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    October 23, 2015 at 11:31 PM

    Really enjoyed this.

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      October 30, 2015 at 1:54 PM

      Ma shaa Allah… Worth reading…. Now it will be easier to us to say I don’t know Alhamdulillah..JazakAllahu khairan brother.. May Allah Subhanahu Wa Ta’ala bless you.

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    October 24, 2015 at 4:51 AM

    Maansha Allah! this surely is something that I won’t ever forget to say when ever i am in such situation!!

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    October 25, 2015 at 1:49 AM

    Shaitan induces false pride in People which make them feel low .Masha Allah We have so many reminders from Rasul-allah which help us in all aspect of lives.

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    October 26, 2015 at 2:38 AM

    Very interesting.

    What does it mean, “joining partners (in worship) with Allah for which…”?

    Thank you.

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      October 26, 2015 at 6:08 AM

      Joining partners in worship is taking someone else for worship ‘IN THE PLACE OF’ Allah or ‘ALONG WITH’ Allah. That’s joining partners with Allah. In short, not worhsipping Allah Alone.

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        October 26, 2015 at 10:35 AM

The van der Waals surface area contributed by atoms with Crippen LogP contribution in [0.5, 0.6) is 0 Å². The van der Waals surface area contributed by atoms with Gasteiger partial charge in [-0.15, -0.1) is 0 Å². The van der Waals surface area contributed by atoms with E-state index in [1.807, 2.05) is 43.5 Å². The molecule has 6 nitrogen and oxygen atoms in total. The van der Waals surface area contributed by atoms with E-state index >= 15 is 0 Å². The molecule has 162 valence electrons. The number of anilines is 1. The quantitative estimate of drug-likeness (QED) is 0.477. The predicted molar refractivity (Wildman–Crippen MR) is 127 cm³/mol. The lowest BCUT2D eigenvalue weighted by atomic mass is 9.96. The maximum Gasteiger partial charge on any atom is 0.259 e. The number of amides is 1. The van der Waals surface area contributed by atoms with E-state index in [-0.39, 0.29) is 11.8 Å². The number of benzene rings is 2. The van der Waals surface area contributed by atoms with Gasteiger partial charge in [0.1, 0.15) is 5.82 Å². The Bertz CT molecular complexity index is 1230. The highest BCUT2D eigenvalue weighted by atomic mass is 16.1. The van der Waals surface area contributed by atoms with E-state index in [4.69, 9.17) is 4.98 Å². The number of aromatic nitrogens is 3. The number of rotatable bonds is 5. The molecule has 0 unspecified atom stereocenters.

Thank you very much, I appreciate it!

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    October 26, 2015 at 6:22 AM

    Bro Majed, I need the reference to the hadith you mentioned. The half knowledge is making me SO curious. Also, I’ve observed bro Majed Mahmoud doesn’t reply to the questions in his comments.
    Team MM, we expect answers to our questions please. Even if its an “I do not know”.

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      October 26, 2015 at 8:11 AM

      As-salaamu alaykum Sister Amatullah,
      May Allah bless you. I believe there are two ahadith in this article in which I gave the reference of them already. Let me know if you are referring to something else. Jazakumullahu khairun.

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        October 29, 2015 at 4:18 AM

        Walekum Assalam bro Majed. I appreciate your reply. It was the hadith classified as authentic in Sefat Al-Fatwa that I was asking about. I want the whole hadith. Could you kindly give me a more detailed reference?

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        October 29, 2015 at 4:19 AM

        I was trying to say the same thing as sis Rabia in the comment below

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      October 30, 2015 at 4:13 PM

      The hadith can be found in Musnad Al-Imam Ahmad and it was also narrated by Al-Hakem. The book Sefat Al-Fatwa is by Shaykh Al-Albani may Allah have mercy on him. You will find this hadith mentioned in page 9. The book is in Arabic and can be found here
      The last statement which I did not type in the hadith above is “the market place”. That is the most disliked location.